5. Time management is key! It's probably one of the most important, if not the most important thing to keep in mind to be successful. If you can, try to start your assignments as early as possible so deadlines don't pile up. For example, many people in my English Literature class definitely struggle with time management, and many of us stayed up (with a few not sleeping at all) trying to annotate a book last-minute, as it was due the next morning. The more you procrastinate, the less sleep you'll end up getting, and I really do think that pulling an all-nighter would be less than ideal (especially when it can be prevented by starting homework early). You should try to stay on top of things so you end up getting sufficient sleep each night, because it'll be even more difficult to stay focused in-class without sleep. Also, use your agenda! To be honest, I've never used an agenda to keep track of things until I got into IB, just because I know that I wouldn't be able to remember the specific dates of each and every little assignment when there are so many of them. Use it to your advantage to keep organized-- it'll be easier to see which deadlines are coming up to prioritize, and approximate how much time it'll take so you have a better idea when planning your time. Keep in mind that IB is a two year program, and that it's understandable if your marks aren't as high as you'd hoped--it takes time to adjust to the nature of the program, after all! You have plenty of time to learn and improve. Hopefully IB won't stress you out too much, and I wish you all the best!
  6. Sorry if I'm wrong, but it seems like you're using ESS as your group 4 subject? Since you have Business Management for group 3, would it actually be possible to switch into Psychology as it's also another group 3 subject rather than a group 4? I'm also about 10 weeks into year one, and one of my friends wanted to swap her subjects. She had a similar experience to you in that our IB coordinator also discouraged changing courses so late, and as of now, she hasn't changed of her courses. Maybe it's just best to see what your IB coordinator replies to your dad with, and go on from there? Anyways, good luck!
  7. I feel like the requirement of taking at least one course in every group (well, excluding group 6) is for the sake of building more well-rounded individuals. It's natural to have courses that you're strong in, and courses that you struggle with. If you really want to take three sciences, you could perhaps consider taking the third science as an elective, if time permits? Just something I wanted to mention for you to think about. Unfortunately, I don't know any university courses that match your requirements. Good luck with your search! ^^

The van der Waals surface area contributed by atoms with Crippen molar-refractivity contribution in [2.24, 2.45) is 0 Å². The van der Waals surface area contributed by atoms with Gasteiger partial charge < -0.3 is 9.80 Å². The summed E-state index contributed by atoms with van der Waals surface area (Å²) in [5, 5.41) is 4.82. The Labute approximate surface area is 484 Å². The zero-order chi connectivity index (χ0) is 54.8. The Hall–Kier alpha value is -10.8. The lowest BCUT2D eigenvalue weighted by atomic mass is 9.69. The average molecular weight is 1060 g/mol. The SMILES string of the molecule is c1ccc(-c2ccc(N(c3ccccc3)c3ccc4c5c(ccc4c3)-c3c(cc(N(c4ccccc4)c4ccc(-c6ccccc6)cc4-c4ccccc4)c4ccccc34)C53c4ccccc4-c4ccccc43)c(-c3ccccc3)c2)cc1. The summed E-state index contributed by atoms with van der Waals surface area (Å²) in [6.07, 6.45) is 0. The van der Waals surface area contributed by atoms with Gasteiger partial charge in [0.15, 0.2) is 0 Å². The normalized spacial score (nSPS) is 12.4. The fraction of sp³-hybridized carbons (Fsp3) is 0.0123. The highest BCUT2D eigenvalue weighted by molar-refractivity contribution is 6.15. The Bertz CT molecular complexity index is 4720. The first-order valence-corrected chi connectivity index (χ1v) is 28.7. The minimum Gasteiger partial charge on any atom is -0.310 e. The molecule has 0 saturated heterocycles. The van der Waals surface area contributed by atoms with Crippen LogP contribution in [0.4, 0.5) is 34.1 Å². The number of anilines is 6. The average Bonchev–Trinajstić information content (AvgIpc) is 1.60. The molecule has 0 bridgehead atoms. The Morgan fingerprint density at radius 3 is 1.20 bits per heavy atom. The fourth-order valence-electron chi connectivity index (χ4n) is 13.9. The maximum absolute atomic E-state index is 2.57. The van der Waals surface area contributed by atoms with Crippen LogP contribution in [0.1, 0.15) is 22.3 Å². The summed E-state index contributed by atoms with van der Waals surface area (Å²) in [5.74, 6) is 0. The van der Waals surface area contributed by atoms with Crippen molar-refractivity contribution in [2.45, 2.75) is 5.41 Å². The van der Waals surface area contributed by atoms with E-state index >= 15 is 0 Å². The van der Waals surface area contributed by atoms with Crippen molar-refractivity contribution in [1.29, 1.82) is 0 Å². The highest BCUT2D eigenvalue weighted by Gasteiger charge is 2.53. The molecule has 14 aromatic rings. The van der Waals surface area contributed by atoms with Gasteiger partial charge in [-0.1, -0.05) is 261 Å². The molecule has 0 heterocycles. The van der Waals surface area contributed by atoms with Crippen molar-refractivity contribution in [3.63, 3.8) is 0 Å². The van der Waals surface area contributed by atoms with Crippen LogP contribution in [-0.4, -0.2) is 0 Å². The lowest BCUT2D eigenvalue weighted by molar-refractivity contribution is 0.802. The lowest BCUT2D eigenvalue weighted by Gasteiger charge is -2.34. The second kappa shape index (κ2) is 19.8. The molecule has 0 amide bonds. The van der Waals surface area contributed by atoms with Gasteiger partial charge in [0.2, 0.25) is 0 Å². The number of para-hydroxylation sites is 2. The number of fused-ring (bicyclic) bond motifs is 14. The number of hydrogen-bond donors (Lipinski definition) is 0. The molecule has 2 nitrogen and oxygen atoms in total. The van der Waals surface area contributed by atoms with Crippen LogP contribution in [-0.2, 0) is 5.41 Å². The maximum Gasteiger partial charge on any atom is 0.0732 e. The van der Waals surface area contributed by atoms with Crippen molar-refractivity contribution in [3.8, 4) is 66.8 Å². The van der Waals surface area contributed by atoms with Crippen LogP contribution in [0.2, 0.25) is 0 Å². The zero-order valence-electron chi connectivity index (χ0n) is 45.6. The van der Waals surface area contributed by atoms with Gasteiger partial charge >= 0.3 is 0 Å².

8. Hey, I'm another first year IB student here. Honestly, I can relate in that I've considered dropping out of the program within the first few weeks of the program, but I keep telling myself that I should stick with it longer to get a better idea of what IB really entails. I'm rooting for you guys! You can do it. :') Stress can be a good thing, but being overly stressed definitely isn't great. Thinking of the accomplishment of (hopefully) getting the diploma, as well as the challenge in the program itself is my motivation to keep going, haha. You're the best judge of whether or not you should drop out, so if there is any part of you that feels inclined to stay, I would say to just stick with IB for a while longer. Before you know it, two years might just fly by and you'll be graduating! And vice-versa, if you genuinely can't stand the program anymore, and feel nothing but misery, then do what's best for you. :'D I'm not sure how different the curriculum is in the United States, but for me in Canada, I've been told that there are some things in the Canadian curriculum that do not apply to IB, and vice-versa (since IB is an international curriculum, after all), so there may be differences when trying to catch up in the normal class. However, take my words with a grain of salt because I'm not certain to what extent the curricula differ. I think the best solution is to ask your school counselor or IB coordinator about this. As for the IOP, my English Literature teacher has stated that they are worth 15% of your overall IB grade. Even if you fail your IOP, the external exams in May 2020 are going to be worth the most. Keep in mind that you also have your IOC (Individual Oral Commentary) as a second chance to maybe bring up your mark if you didn't do so well on your IOP. At my school, the IOC is done in the second year of the program--not sure about how it works in your school! I suck at public speaking, too. I was honestly so shocked to be bombarded with the IOP, as I had to do mine a month after IB started. Yes, your presentation should include analysis of the topic you've chosen in the text you're studying, but do the best you can. I mean, it's probably your first big presentation in IB, so you still have plenty of time to learn. If you're presenting your IOP in a week, I would suggest that you should finish writing it if you haven't already, since if you're like me and need the time to fully memorize the speech, it'll be best to allow yourself a few days just for memorizing (especially when it's such a long presentation!). It'll feel a lot better once you get it over with, so look forward to that! I wish you the best of luck with your IOP and IB in general, I hope we all survive! ^^